Responding to news that South Korean researchers cloned and dissected human embryos for stem cell research, Christian groups are renewing their call for a ban on all human cloning, both for research and reproduction. Carrie Gordon Earll of Focus on the Family called such research "scientific cannibalism."
David Stevens of the Christian Medical Association called it unnecessary, too. "To do so when morally acceptable research—the use of adult stem cells—is already producing tremendous therapies for patients is unthinkable."
Christian ministries that came out ahead as unwitting participants in a massive Ponzi scheme last year have agreed to return their gains to others who lost money. Investors in the scheme, run by IPIC International and five individuals, lost more than $160 million. A consortium of major Christian ministries—including Marilyn Hickey Ministries and Christ for All Nations—established a compensation fund to help those who were scammed. The federal judge overseeing the case and the court-appointed receiver overseeing victims' claims have approved the fund.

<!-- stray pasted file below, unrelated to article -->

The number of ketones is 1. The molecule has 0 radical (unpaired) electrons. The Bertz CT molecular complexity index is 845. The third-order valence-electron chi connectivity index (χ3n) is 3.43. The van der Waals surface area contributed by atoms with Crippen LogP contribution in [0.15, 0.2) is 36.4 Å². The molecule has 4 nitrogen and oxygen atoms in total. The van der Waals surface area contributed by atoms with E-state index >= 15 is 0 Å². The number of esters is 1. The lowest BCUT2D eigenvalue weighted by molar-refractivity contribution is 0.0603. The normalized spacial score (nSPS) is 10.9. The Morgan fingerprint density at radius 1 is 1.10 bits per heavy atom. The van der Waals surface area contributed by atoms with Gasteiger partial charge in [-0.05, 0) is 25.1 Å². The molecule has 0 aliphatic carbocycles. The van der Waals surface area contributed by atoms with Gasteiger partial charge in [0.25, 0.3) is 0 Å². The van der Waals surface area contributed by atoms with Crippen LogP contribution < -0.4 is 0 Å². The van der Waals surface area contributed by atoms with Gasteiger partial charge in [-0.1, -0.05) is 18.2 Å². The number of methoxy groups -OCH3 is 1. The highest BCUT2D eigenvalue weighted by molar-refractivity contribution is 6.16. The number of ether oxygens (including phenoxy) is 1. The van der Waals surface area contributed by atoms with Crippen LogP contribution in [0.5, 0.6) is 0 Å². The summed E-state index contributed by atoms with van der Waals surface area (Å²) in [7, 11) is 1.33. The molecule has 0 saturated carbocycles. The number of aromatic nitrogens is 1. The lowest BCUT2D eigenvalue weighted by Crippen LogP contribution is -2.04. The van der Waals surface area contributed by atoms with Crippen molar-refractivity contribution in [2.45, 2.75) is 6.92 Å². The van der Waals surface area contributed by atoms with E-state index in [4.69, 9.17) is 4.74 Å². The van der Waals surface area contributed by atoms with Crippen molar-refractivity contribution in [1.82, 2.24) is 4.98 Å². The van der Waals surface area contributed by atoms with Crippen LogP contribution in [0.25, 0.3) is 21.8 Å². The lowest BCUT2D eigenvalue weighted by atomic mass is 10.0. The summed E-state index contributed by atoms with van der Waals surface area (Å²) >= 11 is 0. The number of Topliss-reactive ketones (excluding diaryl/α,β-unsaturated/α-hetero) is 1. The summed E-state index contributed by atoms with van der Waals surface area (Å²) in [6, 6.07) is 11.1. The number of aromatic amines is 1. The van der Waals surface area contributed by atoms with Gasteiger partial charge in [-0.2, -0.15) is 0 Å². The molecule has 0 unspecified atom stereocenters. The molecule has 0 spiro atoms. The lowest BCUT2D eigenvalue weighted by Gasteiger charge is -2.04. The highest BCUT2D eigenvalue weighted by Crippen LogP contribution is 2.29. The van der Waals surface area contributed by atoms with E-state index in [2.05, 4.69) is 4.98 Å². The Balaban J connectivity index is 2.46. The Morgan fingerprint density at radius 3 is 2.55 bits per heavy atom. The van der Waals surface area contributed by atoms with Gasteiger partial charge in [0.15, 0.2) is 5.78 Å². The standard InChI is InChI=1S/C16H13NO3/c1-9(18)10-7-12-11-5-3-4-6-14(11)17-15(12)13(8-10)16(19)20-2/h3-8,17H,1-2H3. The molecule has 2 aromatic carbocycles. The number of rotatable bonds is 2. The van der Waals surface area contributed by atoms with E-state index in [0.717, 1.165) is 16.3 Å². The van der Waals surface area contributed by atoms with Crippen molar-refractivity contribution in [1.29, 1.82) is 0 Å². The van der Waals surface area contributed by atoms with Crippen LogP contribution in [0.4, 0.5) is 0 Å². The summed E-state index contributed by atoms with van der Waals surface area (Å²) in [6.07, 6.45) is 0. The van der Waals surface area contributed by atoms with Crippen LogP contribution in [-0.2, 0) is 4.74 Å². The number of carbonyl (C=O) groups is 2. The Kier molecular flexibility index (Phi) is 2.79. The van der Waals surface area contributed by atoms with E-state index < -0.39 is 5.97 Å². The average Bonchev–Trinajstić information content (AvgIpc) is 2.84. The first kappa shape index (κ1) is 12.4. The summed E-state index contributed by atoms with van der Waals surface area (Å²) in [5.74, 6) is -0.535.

Banning Religious Apparel
On February 11 French lawmakers voted to ban both religious apparel and symbols in schools. The law may go on the books in September. "These restrictions," said Michael K. Young, chairman of the U.S. Commission on International Religious Freedom, "may violate France's international commitments, including the European Convention on Human Rights, under which each individual is guaranteed the freedom to manifest religion or belief, in public as well as in private."1
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